Giant hole found in remote sewer line
The city of Fairfield is taking a new approach to sewer repairs.
Until recently, the public works department has been dispatched to fix a break in the city’s sewer line. That is not going to happen anymore. On Oct. 14, those responsibilities passed to the wastewater treatment facility.
The change has required the wastewater employees to undergo additional training, something they will continue throughout the winter and spring. Wastewater plant superintendent Shawn Worley said an employee in the sewer department has been trained to be the lead repairman, and other members are receiving training as well.
Residents who have questions about the sewer plant of a non-emergency nature can call 472-5218. Residents who have a sewer-related emergency should call 919-8348 any time of the day.
The city is on a mission to eliminate rainwater infiltration into its sewer system because the additional water is taxing the plant. Rainwater seeps into the sanitary sewer line in many places, such as in home drains and through small cracks in the pipes.
In June, the public works department uncovered a serious case of rainwater infiltration. A creek runs through a wooded area west of the Faith Baptist Church on West Fillmore Avenue. City employees noticed the creek was high after a hard rain. However, what seemed odd about the creek was how it came to an abrupt end. They could see water flowing along and then suddenly vanish.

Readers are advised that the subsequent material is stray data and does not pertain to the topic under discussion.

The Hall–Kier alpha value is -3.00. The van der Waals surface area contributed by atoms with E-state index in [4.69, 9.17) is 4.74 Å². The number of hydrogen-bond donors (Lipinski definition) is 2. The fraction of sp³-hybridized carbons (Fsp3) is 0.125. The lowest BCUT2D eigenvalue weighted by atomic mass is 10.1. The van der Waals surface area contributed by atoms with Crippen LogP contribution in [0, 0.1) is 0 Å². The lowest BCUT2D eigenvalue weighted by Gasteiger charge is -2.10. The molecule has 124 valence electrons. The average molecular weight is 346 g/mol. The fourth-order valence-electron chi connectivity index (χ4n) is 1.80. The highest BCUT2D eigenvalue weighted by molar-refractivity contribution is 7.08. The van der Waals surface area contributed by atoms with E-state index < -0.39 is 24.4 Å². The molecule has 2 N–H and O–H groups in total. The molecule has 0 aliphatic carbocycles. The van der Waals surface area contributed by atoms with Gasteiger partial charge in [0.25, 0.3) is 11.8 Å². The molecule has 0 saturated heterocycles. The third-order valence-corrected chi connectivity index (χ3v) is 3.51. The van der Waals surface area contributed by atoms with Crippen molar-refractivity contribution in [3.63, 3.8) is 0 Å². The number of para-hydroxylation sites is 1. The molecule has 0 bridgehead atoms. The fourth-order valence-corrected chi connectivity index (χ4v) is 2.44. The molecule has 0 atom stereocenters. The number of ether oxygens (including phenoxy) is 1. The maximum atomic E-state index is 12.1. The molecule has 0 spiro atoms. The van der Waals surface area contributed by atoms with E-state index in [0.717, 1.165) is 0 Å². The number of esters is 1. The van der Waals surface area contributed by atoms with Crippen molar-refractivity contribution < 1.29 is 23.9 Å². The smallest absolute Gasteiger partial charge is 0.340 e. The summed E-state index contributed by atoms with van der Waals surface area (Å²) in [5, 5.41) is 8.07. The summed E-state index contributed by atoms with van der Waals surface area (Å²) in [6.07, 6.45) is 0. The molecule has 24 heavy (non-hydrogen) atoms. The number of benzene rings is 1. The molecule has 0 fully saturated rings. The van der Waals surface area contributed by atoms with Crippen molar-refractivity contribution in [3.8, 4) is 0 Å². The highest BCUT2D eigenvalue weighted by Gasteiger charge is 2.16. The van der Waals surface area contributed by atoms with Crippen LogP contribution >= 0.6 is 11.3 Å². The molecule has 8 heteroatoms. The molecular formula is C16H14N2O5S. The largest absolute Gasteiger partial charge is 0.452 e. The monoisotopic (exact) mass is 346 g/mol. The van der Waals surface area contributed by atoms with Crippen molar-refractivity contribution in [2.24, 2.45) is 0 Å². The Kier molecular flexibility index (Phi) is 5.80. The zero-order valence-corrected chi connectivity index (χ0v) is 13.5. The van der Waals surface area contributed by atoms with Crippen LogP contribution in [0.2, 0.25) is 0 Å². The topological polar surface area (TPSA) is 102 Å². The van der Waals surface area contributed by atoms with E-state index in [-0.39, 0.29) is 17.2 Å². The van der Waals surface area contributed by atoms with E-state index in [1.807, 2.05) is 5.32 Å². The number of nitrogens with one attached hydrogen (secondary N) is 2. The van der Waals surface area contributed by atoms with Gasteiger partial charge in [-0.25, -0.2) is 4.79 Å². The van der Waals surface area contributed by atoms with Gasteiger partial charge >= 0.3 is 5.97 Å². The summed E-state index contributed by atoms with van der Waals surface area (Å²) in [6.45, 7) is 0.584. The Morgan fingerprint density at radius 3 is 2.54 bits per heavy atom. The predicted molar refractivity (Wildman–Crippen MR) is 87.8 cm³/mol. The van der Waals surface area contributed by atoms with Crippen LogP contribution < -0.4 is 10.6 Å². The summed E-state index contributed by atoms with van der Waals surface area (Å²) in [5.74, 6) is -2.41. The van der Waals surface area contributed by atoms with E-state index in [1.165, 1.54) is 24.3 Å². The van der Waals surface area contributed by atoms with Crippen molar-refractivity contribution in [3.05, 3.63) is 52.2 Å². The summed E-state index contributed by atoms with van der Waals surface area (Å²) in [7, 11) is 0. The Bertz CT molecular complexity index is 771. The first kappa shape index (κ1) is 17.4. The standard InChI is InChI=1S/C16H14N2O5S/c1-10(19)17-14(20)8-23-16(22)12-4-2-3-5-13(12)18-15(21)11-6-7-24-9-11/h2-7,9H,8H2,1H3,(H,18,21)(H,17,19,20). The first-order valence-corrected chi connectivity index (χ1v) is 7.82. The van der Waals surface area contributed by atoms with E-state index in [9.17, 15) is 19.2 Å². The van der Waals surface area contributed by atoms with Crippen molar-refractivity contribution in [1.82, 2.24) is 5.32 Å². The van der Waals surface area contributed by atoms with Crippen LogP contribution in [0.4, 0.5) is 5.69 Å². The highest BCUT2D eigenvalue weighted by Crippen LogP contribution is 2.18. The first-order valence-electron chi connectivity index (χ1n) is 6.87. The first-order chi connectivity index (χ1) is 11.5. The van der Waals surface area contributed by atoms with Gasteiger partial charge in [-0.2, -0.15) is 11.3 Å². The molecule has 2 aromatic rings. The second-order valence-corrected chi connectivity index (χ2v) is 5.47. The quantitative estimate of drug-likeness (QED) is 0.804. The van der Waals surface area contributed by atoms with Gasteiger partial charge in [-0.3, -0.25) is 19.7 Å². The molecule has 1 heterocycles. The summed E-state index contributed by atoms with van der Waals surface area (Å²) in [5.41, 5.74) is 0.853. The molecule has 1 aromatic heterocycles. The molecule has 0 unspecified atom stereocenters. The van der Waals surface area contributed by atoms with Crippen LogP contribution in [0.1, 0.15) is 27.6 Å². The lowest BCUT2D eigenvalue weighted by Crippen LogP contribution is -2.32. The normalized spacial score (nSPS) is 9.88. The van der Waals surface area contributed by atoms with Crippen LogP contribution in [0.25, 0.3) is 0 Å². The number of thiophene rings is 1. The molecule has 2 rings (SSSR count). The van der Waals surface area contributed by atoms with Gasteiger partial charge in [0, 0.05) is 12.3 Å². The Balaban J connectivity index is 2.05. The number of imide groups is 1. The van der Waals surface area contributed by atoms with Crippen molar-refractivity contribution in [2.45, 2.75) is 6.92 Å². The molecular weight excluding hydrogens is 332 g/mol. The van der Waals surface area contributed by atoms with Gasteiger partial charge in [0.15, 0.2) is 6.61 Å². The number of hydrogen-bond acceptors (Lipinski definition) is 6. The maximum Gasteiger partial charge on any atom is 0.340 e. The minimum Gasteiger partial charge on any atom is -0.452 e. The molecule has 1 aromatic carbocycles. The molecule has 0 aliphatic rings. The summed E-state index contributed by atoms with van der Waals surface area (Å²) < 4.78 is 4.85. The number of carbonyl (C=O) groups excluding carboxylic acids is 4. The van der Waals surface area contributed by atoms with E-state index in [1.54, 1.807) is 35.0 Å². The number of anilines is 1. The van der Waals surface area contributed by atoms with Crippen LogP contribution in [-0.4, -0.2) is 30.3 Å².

Further investigation revealed the creek was spilling into the sewer line buried 1.5-feet below the creek bed. On a hard rain, Worley estimated that between 500,000 and 1 million gallons of rainwater were entering the sewer system just at that one location.
Worley said it’s common for pipes to be built below creek beds, so the problem was not caused by a design flaw in the original construction. He said the pipe underneath had simply gotten too old and had separated from the main line, leaving a gaping hole.
The hole was fixed Thursday. It took the city considerable time to fix the problem because the creek is not easily accessible by a road. Worley wants to create a permanent easement along the creek to ensure that future repairs can be made more timely.
The way the city cleans a sewer line is by spraying water at a high velocity through the line. Workers then stick a large vacuum into the line to suck up the debris that has been removed from the pipe.
Worley said the pipe under the creek had never been cleaned before because it was so difficult to get the cleaning truck to the location. He said the manholes, where employees could access the sewer pipe, were in the middle of the timber.
One of the city’s goals is to gain access to all of the outlying sewer lines so they can be cleaned on a regular basis. Worley said gaining such access will allow the city to send its sewer camera into those remote lines to monitor where rainwater is entering.
The city plans to eliminate 80 percent of the rainwater infiltration by repairing a large chunk of the sewer lines on the east side of town. Worley said fixing problems such as the pipe under the creek constitute the other 20 percent.
Design for the new sewer plant will be completed by December, and ground will be broken on its construction in the spring. It will take two years to build the new plant.